Friday, July 5, 2013

Edenbridge - The Bonding (2013)

Much like the other genres of music, female fronted symphonic metal is a crowded room, and a tough one at that. There are the superstars, the top tier bands that are always on the tip of everyone's tongues. On the flip side, there are amateur acts that are a dime a dozen. Literally. Disposable, nameless, and gasping for breath, this mass is responsible for making the music industry so hard to sustain. But in between those two chunks lie the others; bands that are way too good for the chopping room floor, but haven't broken through the glass ceiling to the upper echelon. For fifteen years, Edenbridge has dwelled just below the mountaintop. Their previous seven full lengths have made the rounds, with copies landing in every corner of the globe. Yet they simply haven't broken through to the other side. With the release of "The Bonding," their eighth studio album and first since 2010, the two remaining founding members won't settle for anything less than their best. But what they have may fall short of those lofty standards.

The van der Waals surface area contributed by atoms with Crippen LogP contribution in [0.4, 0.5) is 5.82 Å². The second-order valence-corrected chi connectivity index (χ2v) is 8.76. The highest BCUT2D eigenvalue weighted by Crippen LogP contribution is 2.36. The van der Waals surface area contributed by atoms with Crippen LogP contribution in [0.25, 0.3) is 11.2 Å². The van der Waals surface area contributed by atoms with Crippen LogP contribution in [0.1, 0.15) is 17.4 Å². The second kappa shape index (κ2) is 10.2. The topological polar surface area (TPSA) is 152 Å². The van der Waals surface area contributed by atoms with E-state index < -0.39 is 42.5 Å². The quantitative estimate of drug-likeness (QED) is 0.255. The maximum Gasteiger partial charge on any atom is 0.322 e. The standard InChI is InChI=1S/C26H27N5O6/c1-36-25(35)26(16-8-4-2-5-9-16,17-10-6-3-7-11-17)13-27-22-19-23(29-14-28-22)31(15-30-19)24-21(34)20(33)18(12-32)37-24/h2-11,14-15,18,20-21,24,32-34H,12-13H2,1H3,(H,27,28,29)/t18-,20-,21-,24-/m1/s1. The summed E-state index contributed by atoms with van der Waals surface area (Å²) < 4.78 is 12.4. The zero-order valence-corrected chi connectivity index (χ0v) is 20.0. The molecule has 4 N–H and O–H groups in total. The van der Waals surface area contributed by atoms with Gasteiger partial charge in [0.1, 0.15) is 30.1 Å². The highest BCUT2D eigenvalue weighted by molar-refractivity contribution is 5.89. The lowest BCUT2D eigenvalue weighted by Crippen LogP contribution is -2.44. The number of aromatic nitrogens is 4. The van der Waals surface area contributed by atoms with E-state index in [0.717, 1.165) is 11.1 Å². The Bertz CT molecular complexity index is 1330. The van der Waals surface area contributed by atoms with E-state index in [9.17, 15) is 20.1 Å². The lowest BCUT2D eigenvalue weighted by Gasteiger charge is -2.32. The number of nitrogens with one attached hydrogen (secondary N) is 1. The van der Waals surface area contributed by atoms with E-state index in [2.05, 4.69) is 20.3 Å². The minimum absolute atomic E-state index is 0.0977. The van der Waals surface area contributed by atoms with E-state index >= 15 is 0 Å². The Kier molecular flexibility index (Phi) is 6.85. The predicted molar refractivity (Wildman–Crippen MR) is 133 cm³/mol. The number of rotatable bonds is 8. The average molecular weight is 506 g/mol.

With driving guitars and a flurry of huge drum sounds, "Mystic River" wastes no time in agging you into the center of it all. The swirling symphonics are rich, easing the transition from intro to verse, as frontwoman Sabine Edelsbacher lets her tone say so much more than her lyrics ever could. Her voice, which manages to find harmony between operatic and accessible styles most of the time, sits gently on top of a mix that is packed full of distortion and airy keyboard work. A quiet interlude takes over, much like the score of a Broadway show, setting the scene before a blazing set of solos. With double duty on both guitar and keyboards, Lanvall is his best friend here, pushing himself further and further. Even in a smaller package, like "Alight A New Tomorrow," he keeps the tempo moving at the right speed, which isn't always the fastest. The bridge section, ignited by a piano, is the perfect example. It focuses on each detail in a much slower tempo, allowing you to appreciate parts of the whole more effectively. The ballad track, the four minute "Star Crossed Dreamer" is disposable, if not complete dead weight. It does little to further the album, and with a mix that isn't as crisp as it should be at this stage of the game, it fails to highlight the vocals talents of Edelsbacher properly. It takes a full three minutes for things to fall into place, leaving no time for expansion.